I AM NUMBER FOUR: Trailer and First Chapter For The Book That Is Heading For The Big-Screen

By Jason Moore at Sci Fi Mafia

We have previously told you about the D.J. Caruso (Eagle Eye) directed adaptation of the upcoming young-adult science fiction book by James Frey and Jobie Hughes entitled, I AM NUMBER FOUR. The film stars Alex Pettyfer, Jake Abel, Timothy Olyphant, Kevin Durand , Dianna Agron, Callan McAuliffe and Teresa Palmer.

Harper Collins will be releasing the book upon which the movie is based on August 3rd and now we have our first look. Check out the synopsis, trailer and first chapter below.

I AM NUMBER FOUR invades book stores on August 3rd

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Carnivorous Cosmos: Laird Barron—And His Lovecraftian Stylings—is Horror’s New Messiah

by paulgoatallen at Barnes and Noble
No author has ever come close to terrifying me quite like H.P. Lovecraft (1890-1937). His novella At the Mountains of Madness (1931), about an ill-fated expedition to the Antarctic, remains my all-time favorite horror work. His stories involving the Cthulhu mythos, in which humans are inconsequential specks in a hostile universe dominated by ancient, nightmare-inducing gods, had me checking under my bed and in the closet for weeks when I first stumbled across one of his short-story collections (Dagon and Other Macabre Tales, I believe) in a used bookstore when I was a kid.

From my years of experience as a moderator in’s online community, I’ve gotten the sense that many readers are sick and tired of the splatterific blood and gore that powers many of today’s horror novels…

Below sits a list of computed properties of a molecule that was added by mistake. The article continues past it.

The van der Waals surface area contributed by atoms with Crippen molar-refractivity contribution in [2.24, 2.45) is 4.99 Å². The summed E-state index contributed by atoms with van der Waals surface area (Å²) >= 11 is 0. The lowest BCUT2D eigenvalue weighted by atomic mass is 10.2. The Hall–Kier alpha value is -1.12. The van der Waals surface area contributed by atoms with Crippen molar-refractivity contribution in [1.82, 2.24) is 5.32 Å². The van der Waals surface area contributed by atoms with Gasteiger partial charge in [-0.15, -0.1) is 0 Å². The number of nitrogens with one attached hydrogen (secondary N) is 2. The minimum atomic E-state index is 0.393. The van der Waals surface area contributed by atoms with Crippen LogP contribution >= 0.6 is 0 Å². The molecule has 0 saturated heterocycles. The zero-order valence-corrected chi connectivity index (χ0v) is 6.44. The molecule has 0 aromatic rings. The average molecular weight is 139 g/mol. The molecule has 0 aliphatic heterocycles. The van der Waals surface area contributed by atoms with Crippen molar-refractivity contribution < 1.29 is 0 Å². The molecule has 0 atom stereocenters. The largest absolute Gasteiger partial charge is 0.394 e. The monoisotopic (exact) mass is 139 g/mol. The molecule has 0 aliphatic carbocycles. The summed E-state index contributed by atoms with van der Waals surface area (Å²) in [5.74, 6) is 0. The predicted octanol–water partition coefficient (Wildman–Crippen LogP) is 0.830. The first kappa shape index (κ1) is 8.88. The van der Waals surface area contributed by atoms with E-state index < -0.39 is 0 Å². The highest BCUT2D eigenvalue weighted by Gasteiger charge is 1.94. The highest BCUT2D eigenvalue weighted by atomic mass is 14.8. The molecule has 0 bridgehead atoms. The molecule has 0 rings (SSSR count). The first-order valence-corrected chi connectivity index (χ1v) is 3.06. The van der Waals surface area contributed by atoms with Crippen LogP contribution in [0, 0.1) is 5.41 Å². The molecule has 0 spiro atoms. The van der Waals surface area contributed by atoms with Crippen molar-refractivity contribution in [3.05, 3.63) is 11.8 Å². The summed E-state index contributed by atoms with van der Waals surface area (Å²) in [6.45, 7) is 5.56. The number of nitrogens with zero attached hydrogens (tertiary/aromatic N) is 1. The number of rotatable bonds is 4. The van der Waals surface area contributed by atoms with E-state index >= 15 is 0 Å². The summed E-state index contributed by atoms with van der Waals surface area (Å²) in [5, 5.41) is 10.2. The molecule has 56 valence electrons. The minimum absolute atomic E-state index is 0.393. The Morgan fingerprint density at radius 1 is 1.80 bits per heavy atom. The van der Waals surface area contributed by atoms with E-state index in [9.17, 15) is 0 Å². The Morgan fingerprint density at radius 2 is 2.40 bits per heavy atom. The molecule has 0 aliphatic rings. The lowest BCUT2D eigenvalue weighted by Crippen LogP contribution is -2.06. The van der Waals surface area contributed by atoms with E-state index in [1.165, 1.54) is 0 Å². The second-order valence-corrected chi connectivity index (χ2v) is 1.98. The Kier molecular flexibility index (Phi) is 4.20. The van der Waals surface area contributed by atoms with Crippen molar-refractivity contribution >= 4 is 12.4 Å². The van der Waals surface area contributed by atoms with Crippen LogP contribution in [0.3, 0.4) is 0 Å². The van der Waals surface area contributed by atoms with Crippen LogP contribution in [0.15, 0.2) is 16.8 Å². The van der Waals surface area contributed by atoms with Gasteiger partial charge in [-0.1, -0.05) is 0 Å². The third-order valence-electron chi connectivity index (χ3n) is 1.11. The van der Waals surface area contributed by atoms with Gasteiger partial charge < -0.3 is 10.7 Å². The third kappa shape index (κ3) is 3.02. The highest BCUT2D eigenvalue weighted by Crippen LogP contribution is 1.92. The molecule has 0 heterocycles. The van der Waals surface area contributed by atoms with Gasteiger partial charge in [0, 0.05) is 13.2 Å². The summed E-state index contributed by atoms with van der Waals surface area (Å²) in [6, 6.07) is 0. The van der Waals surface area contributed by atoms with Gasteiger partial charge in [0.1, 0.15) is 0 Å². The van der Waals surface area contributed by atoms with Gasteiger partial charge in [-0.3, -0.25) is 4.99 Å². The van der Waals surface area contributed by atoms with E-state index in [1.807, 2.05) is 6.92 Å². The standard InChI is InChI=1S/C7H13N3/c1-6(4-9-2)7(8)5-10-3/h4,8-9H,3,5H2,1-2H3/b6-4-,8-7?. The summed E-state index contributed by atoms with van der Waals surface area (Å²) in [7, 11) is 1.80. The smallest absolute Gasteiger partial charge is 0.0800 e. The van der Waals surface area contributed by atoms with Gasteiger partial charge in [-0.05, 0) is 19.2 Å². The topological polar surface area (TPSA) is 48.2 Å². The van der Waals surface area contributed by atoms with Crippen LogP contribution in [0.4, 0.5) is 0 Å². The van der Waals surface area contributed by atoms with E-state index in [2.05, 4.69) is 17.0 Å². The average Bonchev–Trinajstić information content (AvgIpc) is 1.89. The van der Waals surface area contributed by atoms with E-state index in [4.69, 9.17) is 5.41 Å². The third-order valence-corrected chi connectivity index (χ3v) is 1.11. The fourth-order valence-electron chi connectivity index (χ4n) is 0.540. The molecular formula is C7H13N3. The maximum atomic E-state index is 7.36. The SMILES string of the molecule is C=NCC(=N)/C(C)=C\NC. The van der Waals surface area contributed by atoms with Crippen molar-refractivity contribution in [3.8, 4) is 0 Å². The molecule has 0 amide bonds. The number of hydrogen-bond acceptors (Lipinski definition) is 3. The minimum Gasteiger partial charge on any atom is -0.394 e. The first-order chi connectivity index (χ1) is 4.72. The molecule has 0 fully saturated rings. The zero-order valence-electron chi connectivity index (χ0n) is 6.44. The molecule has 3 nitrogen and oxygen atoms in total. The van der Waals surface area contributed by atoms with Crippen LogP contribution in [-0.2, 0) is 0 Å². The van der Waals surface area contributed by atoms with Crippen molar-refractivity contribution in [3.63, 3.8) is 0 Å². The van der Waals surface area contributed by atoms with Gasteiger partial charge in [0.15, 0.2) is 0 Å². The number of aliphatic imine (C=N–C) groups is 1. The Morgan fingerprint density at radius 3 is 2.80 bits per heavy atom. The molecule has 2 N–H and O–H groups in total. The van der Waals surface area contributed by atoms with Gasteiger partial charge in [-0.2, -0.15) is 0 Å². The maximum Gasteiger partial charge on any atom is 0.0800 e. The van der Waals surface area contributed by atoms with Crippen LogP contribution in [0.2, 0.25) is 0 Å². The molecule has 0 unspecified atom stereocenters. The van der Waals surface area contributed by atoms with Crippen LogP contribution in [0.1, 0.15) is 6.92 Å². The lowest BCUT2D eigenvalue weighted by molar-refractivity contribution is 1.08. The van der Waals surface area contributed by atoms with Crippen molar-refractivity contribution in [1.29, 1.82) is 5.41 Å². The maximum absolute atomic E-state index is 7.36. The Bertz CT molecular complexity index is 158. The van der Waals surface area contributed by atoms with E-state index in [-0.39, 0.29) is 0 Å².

Yes, having some zombie dismember a victim and crush his skull like an overripe beefsteak tomato then pull out his intestines like it’s stringing up Christmas lights may be entertaining to some—but is it truly scary? No. Inducing real fear in readers is no easy task—I can probably list the authors that have actually scared me in one breath… My point is that a lot of contemporary horror isn’t scary at all: it’s just gross. Shocking readers is easy. Scaring them takes talent.

Reading Laird Barron reminds me of what it was like discovering works from the aforementioned horror masters. The nine stories featured in his latest collection are painstakingly constructed—a darkly poetic narrative fuels these deftly plotted stories of existential angst.

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Stieg Larsson becomes first author to sell 1m ebooks on Amazon

Alison Flood at The Guardian
The late Swedish journalist Stieg Larsson has beaten Stephenie Meyer and James Patterson to become the first author to sell more than one million ebooks on Amazon.

The online retailer said yesterday that Larsson, author of the Millennium trilogy, had become the first member of its new “Kindle Million Club”, for authors whose work has sold over a million copies in Amazon’s Kindle store in the US. The crime novelist is likely to be joined by thriller writer Patterson – Amazon said last week that it had sold over 860,000 of his ebooks – while Twilight scribe Meyer, Sookie Stackhouse creator Charlaine Harris and queen of romantic suspense Nora Roberts have each sold more than 500,000 Kindle books in the US.

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Fashion Dos and Dont’s for the Paranormal Heroine

Kate Perry at Tor
Everyone knows that being a heroine is all about how you look. Forget about kicking supernatural ass—the skills are secondary, and you can always use props. Look at Rachel Morgan (from The Hallows Series by Kim Harrison). Most of her skills come from amulets she bought and potions she brewed based on recipes. She has backup to do the hardcore fighting.

In other words, it’s all about how you look while you do it.

Do you want to be a paranormal heroine? You can be. You just have to dress the part.

Invest in leather.

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Do you want to read I Am Number Four? Do you like H.P. Lovecraft?